Entry RequirementsUCAS Tariff - 300 points, from:GCE A and AS-level Tariff points typically from 3 A-levels together with either 1 AS-level or Extended Project Qualification (typical offer BCC plus a C in either an AS or EPQ). General Studies/Critical Thinking accepted.Irish Tariff points from 5 subjects.Scottish Tariff points from 3 Advanced Highers plus 1 Higher.Advanced Diploma Tariff points in Society, Health and Development, including an A-level for Additional and Specialist Learning.BTEC ND DDM in a related subject.IB Diploma 31 points.Access Pass, including at least 50% of units with Merit or Distinction.
For all of the above, 5 GCSEs or equivalent at Grade C or above are also required, to include English.Course AimsSociologists are concerned with developing theories that explain the changing nature of social behaviour in their own and other societies. The kinds of question with which they are concerned are: what is society? How and why is it changing? What are the opportunities for future change and development?
The earliest sociologists tried to understand the major issues of their time - poverty, unemployment, social conflict, and the social and economic consequences of rapid and profound industrial and economic change. Sociologists today continue to examine how such social issues are redefined by contemporary processes of individualisation, globalisation and the rapid growth of new forms of communication.
Within this broad framework, a central theme of Sociology at Brunel is the study of the development of techno-cultural phenomena such as science, technology, and environmental issues which straddle traditional conceptual distinctions between the social, the natural, the technical and the material.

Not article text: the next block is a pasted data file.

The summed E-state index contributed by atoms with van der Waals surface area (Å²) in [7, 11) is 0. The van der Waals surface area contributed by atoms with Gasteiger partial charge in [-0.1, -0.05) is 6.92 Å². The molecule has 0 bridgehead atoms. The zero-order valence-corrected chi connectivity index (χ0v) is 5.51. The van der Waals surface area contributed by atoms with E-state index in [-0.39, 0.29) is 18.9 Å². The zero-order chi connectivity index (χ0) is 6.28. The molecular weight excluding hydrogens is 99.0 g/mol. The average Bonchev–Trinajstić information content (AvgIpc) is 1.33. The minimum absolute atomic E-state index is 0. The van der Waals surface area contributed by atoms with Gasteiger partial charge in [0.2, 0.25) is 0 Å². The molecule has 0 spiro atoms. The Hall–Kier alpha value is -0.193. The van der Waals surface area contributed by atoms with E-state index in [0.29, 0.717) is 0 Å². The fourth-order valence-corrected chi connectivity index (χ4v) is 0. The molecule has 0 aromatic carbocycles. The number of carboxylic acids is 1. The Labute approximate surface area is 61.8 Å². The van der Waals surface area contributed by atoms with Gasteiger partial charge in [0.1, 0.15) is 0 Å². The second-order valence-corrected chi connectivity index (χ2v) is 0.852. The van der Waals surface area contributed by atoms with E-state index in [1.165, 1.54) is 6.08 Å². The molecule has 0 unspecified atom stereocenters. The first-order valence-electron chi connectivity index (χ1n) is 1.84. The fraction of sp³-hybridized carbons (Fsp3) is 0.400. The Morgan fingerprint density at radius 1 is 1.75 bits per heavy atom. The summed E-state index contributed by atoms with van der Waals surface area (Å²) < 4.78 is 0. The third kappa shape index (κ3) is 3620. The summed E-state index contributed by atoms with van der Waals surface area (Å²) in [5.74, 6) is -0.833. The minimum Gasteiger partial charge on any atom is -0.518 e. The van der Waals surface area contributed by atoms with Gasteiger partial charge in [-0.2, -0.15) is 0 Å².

Among the more specific interests of Brunel sociologists are, for example, the social construction of science and technology, social theory, celebrity culture, the influence the media, environmental risk, feminist virtual society, media regulation, and language and social interaction. These various interests strongly reflect the options available in the third level of the course.
This degree is designed for highly motivated students with a keen interest in all aspects of human behaviour and society. You will develop specific skills in the practical methods associated with sociology and will explore in-depth major issues and approaches within this and related disciplines. This is a broad-based degree which enables students to specialise in areas which particularly fascinate them.Course ContentThis course provides a stimulating and wide-ranging introduction to the theories, methods and findings of sociology and social theory, and offers opportunities for specialisation in particular areas, such as health and illness, deviance, the sociology of the environment, social theory and philosophy, the media and culture, race and gender, and the sociology of science and knowledge.Level 1 will introduce you to the main themes in the social sciences.
Media, Culture and Society
Introduction to Social and Cultural Research
Introduction to Social Enquiry
Introduction to Sociology
Individual and Social Processes
At Level 2, you will take modules in sociological theory, methods and contemporary social institutions. You can also follow modules chosen from the other social sciences.
Research in Practice
Work and Society
Sociology of Everyday Life: Issues in contemporary culture
Plus 40 credits from:
Media, Culture and Representation
Ethnography of the Contemporary World
Sex and Gender
At Level 3, you choose a variety of options including sociology of risk and the environment, children and social competence, and celebrities, representation and power.
City Lives: Bodies, Spaces and Interaction
Comedy, Culture and the Media
Crime, Deviance and Addiction
Health and the New Politics of Protest
The Age of New MediaTeaching and LearningOur approach